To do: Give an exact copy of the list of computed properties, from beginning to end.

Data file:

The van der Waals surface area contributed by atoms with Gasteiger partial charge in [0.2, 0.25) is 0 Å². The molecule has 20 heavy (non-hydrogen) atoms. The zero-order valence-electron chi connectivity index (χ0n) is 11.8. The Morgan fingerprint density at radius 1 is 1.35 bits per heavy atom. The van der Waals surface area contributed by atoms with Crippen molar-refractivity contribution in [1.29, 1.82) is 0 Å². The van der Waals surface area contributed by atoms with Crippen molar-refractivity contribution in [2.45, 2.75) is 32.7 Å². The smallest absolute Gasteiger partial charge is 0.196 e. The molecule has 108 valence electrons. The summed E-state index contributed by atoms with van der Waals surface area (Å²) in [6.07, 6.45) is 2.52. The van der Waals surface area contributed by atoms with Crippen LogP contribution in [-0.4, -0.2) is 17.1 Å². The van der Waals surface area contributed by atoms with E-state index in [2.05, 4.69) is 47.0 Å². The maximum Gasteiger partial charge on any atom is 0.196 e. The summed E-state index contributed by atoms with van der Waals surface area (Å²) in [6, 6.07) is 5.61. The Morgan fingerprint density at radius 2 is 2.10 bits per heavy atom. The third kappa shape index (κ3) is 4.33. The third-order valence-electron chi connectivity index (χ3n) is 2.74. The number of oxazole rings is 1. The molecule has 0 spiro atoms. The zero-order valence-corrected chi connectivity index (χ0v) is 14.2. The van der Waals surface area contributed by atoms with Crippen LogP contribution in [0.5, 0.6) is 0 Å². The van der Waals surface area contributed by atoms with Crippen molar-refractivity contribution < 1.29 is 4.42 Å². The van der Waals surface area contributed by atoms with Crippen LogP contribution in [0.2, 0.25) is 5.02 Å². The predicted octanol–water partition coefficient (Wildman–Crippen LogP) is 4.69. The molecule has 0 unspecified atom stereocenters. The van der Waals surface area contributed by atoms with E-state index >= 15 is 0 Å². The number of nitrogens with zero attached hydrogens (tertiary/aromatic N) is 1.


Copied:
The van der Waals surface area contributed by atoms with Gasteiger partial charge in [0.2, 0.25) is 0 Å². The molecule has 20 heavy (non-hydrogen) atoms. The zero-order valence-electron chi connectivity index (χ0n) is 11.8. The Morgan fingerprint density at radius 1 is 1.35 bits per heavy atom. The van der Waals surface area contributed by atoms with Crippen molar-refractivity contribution in [1.29, 1.82) is 0 Å². The van der Waals surface area contributed by atoms with Crippen molar-refractivity contribution in [2.45, 2.75) is 32.7 Å². The smallest absolute Gasteiger partial charge is 0.196 e. The molecule has 108 valence electrons. The summed E-state index contributed by atoms with van der Waals surface area (Å²) in [6.07, 6.45) is 2.52. The van der Waals surface area contributed by atoms with Crippen LogP contribution in [-0.4, -0.2) is 17.1 Å². The van der Waals surface area contributed by atoms with E-state index in [2.05, 4.69) is 47.0 Å². The maximum Gasteiger partial charge on any atom is 0.196 e. The summed E-state index contributed by atoms with van der Waals surface area (Å²) in [6, 6.07) is 5.61. The Morgan fingerprint density at radius 2 is 2.10 bits per heavy atom. The third kappa shape index (κ3) is 4.33. The third-order valence-electron chi connectivity index (χ3n) is 2.74. The number of oxazole rings is 1. The molecule has 0 spiro atoms. The zero-order valence-corrected chi connectivity index (χ0v) is 14.2. The van der Waals surface area contributed by atoms with Crippen LogP contribution in [0.5, 0.6) is 0 Å². The van der Waals surface area contributed by atoms with Crippen molar-refractivity contribution < 1.29 is 4.42 Å². The van der Waals surface area contributed by atoms with Crippen LogP contribution in [0.2, 0.25) is 5.02 Å². The predicted octanol–water partition coefficient (Wildman–Crippen LogP) is 4.69. The molecule has 0 unspecified atom stereocenters. The van der Waals surface area contributed by atoms with E-state index >= 15 is 0 Å². The number of nitrogens with zero attached hydrogens (tertiary/aromatic N) is 1.